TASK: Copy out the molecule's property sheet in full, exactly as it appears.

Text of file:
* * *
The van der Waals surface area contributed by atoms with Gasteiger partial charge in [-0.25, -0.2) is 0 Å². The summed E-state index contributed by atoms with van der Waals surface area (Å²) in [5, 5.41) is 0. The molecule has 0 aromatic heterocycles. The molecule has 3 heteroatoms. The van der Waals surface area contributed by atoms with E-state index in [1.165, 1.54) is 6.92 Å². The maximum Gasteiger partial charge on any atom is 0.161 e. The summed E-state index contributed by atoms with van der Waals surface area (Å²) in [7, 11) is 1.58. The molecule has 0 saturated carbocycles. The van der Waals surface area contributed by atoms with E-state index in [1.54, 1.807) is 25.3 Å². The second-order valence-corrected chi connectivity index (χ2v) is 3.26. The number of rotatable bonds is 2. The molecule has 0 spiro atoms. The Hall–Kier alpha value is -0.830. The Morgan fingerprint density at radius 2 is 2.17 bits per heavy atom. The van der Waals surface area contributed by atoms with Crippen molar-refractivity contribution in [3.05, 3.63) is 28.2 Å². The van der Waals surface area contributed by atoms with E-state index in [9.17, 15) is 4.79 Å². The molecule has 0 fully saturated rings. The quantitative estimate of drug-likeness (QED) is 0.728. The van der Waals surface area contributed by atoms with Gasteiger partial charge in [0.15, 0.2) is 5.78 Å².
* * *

The van der Waals surface area contributed by atoms with Gasteiger partial charge in [-0.25, -0.2) is 0 Å². The summed E-state index contributed by atoms with van der Waals surface area (Å²) in [5, 5.41) is 0. The molecule has 0 aromatic heterocycles. The molecule has 3 heteroatoms. The van der Waals surface area contributed by atoms with E-state index in [1.165, 1.54) is 6.92 Å². The maximum Gasteiger partial charge on any atom is 0.161 e. The summed E-state index contributed by atoms with van der Waals surface area (Å²) in [7, 11) is 1.58. The molecule has 0 saturated carbocycles. The van der Waals surface area contributed by atoms with E-state index in [1.54, 1.807) is 25.3 Å². The second-order valence-corrected chi connectivity index (χ2v) is 3.26. The number of rotatable bonds is 2. The molecule has 0 spiro atoms. The Hall–Kier alpha value is -0.830. The Morgan fingerprint density at radius 2 is 2.17 bits per heavy atom. The van der Waals surface area contributed by atoms with Crippen molar-refractivity contribution in [3.05, 3.63) is 28.2 Å². The van der Waals surface area contributed by atoms with E-state index in [9.17, 15) is 4.79 Å². The molecule has 0 fully saturated rings. The quantitative estimate of drug-likeness (QED) is 0.728. The van der Waals surface area contributed by atoms with Gasteiger partial charge in [0.15, 0.2) is 5.78 Å².